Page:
Newspaper article St Louis Post-Dispatch (MO)

Cities of the South Still Struggle with Ghosts as They Face Future

Newspaper article St Louis Post-Dispatch (MO)

Cities of the South Still Struggle with Ghosts as They Face Future

Article excerpt

THE PONY-TAILED guide spoke with a soft Southern accent as he led a group of Yankee tourists around the cobblestone streets of his beautiful city on a hot afternoon last week. History was everywhere, from the Revolutionary War monuments to the Civil War cannons in Battery Park.

With its gorgeous wood-framed houses with wrought-iron adornments, sprawling porches and courtyards, Charleston has the look of New Orleans - though it smells a lot better.

Still lingering, however, is the odor of slavery, and of the South's defeat in The War more than a century ago. The rest of the country has moved on, but many of those who live here and in much of the South still can't seem to get over the worst of their region's past and the blot on its history that some here still maintain is not entirely justified.

As the guide talked about the city's famous open-air market, he remarked with a hint of bitterness that for many years it was believed that slaves were bought and sold there. Up until 1989, he said, AAA guides to the city had repeated this misinformation.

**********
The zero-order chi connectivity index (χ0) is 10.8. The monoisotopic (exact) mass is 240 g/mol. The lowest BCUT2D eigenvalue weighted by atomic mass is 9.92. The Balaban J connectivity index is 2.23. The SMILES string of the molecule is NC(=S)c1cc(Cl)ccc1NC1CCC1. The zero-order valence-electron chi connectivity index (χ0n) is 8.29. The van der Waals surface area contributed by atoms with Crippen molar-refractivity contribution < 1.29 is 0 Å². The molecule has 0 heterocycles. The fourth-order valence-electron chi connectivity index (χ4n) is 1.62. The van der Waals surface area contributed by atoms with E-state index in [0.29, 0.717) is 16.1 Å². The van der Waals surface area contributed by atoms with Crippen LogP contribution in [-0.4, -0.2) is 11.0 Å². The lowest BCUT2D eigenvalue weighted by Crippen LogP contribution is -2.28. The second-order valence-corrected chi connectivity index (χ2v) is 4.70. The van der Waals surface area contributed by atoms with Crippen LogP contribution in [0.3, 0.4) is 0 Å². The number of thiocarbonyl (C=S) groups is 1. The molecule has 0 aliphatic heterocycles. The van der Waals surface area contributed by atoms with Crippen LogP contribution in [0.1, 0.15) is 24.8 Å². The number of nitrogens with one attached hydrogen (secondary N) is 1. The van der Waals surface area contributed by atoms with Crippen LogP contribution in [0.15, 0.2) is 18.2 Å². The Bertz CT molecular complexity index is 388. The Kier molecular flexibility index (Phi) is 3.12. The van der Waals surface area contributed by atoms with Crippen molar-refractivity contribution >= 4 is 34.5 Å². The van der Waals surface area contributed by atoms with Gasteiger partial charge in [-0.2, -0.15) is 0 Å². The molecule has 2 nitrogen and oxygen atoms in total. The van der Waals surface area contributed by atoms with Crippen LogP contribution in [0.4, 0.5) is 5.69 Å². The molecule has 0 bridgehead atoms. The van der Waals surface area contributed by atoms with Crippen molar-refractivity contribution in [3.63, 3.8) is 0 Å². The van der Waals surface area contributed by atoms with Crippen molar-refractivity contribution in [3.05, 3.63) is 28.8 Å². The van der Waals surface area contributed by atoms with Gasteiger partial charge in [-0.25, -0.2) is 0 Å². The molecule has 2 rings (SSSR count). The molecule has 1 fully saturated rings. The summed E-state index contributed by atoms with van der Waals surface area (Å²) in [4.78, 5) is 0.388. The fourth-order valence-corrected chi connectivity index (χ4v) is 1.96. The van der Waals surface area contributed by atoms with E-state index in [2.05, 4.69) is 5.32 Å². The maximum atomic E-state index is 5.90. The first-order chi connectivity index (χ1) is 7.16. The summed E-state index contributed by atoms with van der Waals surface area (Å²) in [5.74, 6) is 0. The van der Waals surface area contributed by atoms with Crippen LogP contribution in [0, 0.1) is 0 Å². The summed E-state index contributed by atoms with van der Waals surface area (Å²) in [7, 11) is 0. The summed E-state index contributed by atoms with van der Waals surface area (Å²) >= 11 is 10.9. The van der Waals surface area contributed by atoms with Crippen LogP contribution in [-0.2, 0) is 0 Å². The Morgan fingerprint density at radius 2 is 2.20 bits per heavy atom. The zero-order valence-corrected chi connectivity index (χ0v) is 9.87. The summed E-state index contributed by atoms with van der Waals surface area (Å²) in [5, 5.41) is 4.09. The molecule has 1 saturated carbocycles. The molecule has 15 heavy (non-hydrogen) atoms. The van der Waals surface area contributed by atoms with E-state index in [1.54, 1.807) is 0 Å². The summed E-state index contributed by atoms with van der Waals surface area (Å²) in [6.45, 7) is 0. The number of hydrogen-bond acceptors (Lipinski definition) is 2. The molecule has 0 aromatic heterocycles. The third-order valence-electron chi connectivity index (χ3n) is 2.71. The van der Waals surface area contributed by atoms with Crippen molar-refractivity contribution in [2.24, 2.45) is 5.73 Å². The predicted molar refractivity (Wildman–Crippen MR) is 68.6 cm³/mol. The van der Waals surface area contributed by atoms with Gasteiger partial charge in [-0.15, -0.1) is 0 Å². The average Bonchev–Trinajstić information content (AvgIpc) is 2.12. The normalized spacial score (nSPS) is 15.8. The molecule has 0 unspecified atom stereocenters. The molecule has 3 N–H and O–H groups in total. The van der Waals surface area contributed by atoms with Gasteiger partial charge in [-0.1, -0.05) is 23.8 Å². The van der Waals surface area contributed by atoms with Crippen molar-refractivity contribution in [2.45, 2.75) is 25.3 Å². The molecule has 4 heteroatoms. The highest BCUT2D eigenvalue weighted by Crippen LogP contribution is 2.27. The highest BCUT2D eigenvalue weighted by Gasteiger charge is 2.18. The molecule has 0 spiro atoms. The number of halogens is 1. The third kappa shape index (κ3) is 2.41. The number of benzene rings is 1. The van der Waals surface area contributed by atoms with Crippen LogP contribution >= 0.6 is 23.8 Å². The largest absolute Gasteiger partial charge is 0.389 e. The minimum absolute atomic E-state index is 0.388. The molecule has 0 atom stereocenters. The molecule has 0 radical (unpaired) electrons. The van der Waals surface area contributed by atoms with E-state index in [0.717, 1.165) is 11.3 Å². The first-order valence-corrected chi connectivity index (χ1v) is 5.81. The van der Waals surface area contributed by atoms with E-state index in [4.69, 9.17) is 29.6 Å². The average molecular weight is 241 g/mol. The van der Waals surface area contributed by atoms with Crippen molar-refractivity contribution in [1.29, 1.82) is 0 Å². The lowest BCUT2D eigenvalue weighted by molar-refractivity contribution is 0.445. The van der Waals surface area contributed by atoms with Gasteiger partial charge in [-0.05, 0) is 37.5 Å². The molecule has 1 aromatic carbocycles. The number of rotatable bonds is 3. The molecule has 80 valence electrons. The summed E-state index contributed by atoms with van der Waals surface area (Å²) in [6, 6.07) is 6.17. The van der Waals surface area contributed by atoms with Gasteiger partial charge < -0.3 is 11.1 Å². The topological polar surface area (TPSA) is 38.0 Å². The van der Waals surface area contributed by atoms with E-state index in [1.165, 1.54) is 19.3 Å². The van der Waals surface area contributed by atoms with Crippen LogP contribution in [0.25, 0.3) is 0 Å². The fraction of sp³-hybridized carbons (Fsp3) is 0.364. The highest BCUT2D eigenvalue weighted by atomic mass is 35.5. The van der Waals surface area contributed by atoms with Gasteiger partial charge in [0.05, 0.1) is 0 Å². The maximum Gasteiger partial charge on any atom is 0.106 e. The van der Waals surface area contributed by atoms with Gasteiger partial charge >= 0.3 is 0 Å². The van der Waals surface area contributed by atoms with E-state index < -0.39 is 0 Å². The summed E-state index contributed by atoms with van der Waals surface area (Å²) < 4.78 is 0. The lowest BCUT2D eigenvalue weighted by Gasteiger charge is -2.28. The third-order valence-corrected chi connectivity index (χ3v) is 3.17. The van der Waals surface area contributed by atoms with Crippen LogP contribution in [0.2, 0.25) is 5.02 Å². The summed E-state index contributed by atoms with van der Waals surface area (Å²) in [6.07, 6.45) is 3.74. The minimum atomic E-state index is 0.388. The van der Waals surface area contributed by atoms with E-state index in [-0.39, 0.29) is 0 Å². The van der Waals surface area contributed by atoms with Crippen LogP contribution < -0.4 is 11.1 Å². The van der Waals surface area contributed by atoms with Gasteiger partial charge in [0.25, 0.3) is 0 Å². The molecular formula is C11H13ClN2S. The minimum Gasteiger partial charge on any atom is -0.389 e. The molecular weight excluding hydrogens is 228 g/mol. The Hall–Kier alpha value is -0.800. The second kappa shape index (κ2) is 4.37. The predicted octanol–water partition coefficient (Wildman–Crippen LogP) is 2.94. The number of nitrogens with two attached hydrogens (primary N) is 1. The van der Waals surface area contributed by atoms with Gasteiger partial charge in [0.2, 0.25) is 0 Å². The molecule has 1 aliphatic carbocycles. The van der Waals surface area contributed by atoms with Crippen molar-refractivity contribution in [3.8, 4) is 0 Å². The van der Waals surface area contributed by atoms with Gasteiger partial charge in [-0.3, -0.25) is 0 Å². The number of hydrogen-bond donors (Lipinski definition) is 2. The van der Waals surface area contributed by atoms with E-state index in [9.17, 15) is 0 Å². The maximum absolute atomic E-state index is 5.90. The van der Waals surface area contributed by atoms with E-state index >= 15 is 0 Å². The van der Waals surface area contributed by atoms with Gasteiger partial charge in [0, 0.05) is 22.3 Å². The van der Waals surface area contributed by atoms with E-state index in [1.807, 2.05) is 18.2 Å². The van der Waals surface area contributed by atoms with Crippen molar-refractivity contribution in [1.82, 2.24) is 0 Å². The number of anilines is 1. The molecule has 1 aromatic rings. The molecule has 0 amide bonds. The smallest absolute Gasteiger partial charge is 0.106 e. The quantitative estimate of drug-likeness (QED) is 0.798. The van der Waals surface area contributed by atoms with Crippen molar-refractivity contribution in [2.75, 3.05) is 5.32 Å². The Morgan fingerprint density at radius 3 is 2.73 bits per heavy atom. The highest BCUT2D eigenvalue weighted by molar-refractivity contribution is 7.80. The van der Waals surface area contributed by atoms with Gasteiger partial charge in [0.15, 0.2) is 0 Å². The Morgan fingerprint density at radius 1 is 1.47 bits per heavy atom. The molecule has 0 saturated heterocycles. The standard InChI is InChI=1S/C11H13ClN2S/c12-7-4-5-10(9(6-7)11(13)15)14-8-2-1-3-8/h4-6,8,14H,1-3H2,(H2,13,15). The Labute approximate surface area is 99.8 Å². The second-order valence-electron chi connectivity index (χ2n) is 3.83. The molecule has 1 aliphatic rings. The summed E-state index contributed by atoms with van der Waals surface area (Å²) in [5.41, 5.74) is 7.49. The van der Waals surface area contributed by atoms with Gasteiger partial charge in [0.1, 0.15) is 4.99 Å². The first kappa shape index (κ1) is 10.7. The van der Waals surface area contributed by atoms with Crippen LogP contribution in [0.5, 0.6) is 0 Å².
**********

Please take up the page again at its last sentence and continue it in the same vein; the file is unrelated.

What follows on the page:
"Slaves were never sold in this market! Never!" he said.

Actually, as he pointed out a few minutes later, until it was moved out of view into warehouses, the slave market was at a downtown intersection a few blocks away.

Then, there was the Civil War, which began when state militia fired on federal troops defending Fort Sumter across the harbor. There was a story behind that too, and the guide stressed that no one had been killed in the attack and that newly seceded South Carolina really didn't have any choice but to fire lest it lose face with the rest of the world.

Well, OK.

Miles away, in Selma, Ala., the same defensiveness exists, and not without some reason. Thirty-one years ago last month, cops beat civil rights workers during a march from Selma to Montgomery.

If a visitor to the town, carefully avoiding mention of its best-known feature, instead chooses to remark on the lovely old historic homes and charming lawns, the townspeople might well bring up the subject anyway. …

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